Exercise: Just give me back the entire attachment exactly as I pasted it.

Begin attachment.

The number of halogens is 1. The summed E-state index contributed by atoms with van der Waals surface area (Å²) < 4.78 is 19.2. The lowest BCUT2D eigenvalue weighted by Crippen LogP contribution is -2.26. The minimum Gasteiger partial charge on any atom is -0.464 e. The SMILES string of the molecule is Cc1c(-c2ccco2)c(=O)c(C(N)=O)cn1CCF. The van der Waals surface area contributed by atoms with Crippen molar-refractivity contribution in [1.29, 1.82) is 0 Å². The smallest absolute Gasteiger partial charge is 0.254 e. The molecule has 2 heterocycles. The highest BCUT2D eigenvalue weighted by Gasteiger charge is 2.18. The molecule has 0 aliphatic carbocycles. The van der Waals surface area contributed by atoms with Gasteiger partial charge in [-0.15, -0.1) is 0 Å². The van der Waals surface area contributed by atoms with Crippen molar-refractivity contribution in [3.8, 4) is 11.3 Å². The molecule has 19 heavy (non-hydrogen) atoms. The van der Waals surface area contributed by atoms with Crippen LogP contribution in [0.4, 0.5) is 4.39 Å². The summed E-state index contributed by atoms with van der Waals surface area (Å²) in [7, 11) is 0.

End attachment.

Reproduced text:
The number of halogens is 1. The summed E-state index contributed by atoms with van der Waals surface area (Å²) < 4.78 is 19.2. The lowest BCUT2D eigenvalue weighted by Crippen LogP contribution is -2.26. The minimum Gasteiger partial charge on any atom is -0.464 e. The SMILES string of the molecule is Cc1c(-c2ccco2)c(=O)c(C(N)=O)cn1CCF. The van der Waals surface area contributed by atoms with Crippen molar-refractivity contribution in [1.29, 1.82) is 0 Å². The smallest absolute Gasteiger partial charge is 0.254 e. The molecule has 2 heterocycles. The highest BCUT2D eigenvalue weighted by Gasteiger charge is 2.18. The molecule has 0 aliphatic carbocycles. The van der Waals surface area contributed by atoms with Gasteiger partial charge in [-0.15, -0.1) is 0 Å². The van der Waals surface area contributed by atoms with Crippen molar-refractivity contribution in [3.8, 4) is 11.3 Å². The molecule has 19 heavy (non-hydrogen) atoms. The van der Waals surface area contributed by atoms with Crippen LogP contribution in [0.4, 0.5) is 4.39 Å². The summed E-state index contributed by atoms with van der Waals surface area (Å²) in [7, 11) is 0.